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Fructosamine is one of the blood tests that can be carried out to measure the blood glucose levels of people who have diabetes. Many people with this disease check their blood glucose levels daily with a home blood sugar meter. Glucose levels can fluctuate throughout the day, however, and doctors frequently wish to know the overall levels of this sugar in the blood. Usually, glucose control is monitored by the hemoglobin a1c test, which determines the blood sugar levels over the past three months. The fructosamine test is an alternate test that determines glucose levels over the previous 2-3 weeks.
The common symptom of different types of diabetes mellitus is excessive levels of the sugar glucose in the blood. Over time, high levels of sugar can severely damage the kidneys, eyes, feet, and cardiovascular system. Therefore, diabetes is treated aggressively, frequently with medication. To determine how well the treatment regimen is working, patients generally check their blood sugar levels at least once a day with a blood sugar meter. It may appear that the levels of glucose are at their ideal levels, but levels may change wildly over the course of the day.
To get a more accurate measurement of the glucose levels over time, doctors frequently perform blood tests to assess the average level of glucose over a period of time. There are two lab tests commonly performed to check blood glucose levels: the hemoglobin a1c test and the fructosamine test. Both measure the amount of glucose that has bound to proteins in the blood, known as glycated proteins. The amount of these proteins is much higher in people that have poor control of their diabetes. Many factors affect the amount of free glucose in the blood, but changes in the levels of glycated proteins happen much more slowly and give much more reproducible readings.
The measurement of fructosamine detects the reaction product of glucose that has bound to the accessible amino group on a protein such as albumin, for example, giving glycated albumin. This test measures glucose levels over the last 2-3 weeks. It is an alternative to the more common hemoglobin a1c test, which can give false readings for patients with blood problems such as hemolytic or sickle cell anemia.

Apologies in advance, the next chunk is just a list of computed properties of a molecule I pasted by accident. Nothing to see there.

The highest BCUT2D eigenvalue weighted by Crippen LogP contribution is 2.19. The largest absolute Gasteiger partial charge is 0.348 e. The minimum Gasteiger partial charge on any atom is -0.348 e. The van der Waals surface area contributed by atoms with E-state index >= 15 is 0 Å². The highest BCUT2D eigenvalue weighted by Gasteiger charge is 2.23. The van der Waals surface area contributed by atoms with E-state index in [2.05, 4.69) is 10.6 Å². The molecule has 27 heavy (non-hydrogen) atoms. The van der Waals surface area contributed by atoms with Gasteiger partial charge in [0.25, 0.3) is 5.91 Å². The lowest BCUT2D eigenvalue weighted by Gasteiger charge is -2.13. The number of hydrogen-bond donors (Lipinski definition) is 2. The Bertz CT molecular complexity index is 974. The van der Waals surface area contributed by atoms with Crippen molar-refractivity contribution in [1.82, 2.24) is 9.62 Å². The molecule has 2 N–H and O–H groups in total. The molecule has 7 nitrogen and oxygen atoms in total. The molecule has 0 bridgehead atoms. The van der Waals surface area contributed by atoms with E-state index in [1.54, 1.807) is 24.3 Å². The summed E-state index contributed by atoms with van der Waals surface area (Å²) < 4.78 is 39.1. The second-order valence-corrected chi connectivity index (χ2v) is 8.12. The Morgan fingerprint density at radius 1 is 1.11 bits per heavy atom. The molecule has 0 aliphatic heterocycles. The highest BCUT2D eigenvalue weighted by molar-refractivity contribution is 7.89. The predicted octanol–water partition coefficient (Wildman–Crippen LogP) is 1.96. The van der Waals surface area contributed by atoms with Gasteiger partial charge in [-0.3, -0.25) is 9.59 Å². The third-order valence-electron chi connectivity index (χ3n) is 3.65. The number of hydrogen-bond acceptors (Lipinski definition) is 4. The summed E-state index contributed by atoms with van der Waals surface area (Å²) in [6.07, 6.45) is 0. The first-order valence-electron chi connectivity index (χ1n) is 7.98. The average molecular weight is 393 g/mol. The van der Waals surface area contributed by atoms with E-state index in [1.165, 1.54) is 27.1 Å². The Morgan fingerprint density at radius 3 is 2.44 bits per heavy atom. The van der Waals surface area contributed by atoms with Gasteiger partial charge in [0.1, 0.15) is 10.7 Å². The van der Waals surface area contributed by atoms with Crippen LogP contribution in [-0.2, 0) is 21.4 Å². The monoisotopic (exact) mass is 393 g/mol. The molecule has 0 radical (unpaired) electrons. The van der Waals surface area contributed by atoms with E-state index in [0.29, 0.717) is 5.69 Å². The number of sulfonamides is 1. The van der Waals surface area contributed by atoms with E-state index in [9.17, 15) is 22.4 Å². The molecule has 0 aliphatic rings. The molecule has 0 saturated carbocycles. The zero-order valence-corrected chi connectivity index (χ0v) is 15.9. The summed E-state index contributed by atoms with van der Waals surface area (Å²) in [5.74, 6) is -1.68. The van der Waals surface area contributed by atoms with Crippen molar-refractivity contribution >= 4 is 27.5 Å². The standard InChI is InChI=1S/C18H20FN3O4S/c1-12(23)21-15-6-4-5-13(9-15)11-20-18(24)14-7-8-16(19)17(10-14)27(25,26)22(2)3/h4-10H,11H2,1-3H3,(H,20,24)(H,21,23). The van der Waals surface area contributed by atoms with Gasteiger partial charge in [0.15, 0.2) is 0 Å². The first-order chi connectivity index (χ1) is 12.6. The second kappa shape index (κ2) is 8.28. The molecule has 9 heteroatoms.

Additional reasons to use this alternate method of hematology include the need to measure blood sugar levels during pregnancy. Because of the mother’s hormonal changes, women with gestational diabetes can have rapid changes in their blood sugar. Doctors wish to monitor these changes much more frequently than with the three month period afforded by the standard test. With the fructosamine test, they check blood sugar levels for the past 2-3 weeks.
Patients frequently undergo changes in their medication. Their blood sugar levels may need to be checked frequently to determine the effect of these changes. The fructosamine test is better suited than the glycated hemoglobin test to measure the rapidly changing glucose levels of such patients.
It is more important to look at trends when evaluating fructosamine levels than it is to analyze the absolute percentage. Levels that decrease suggest that glucose levels are being brought under better control. Increasing levels suggest the opposite. This test is not useful for screening for diabetes. At the lower limit of the test, it is not clear whether a patient has good diabetic control or whether they are free of the disease.
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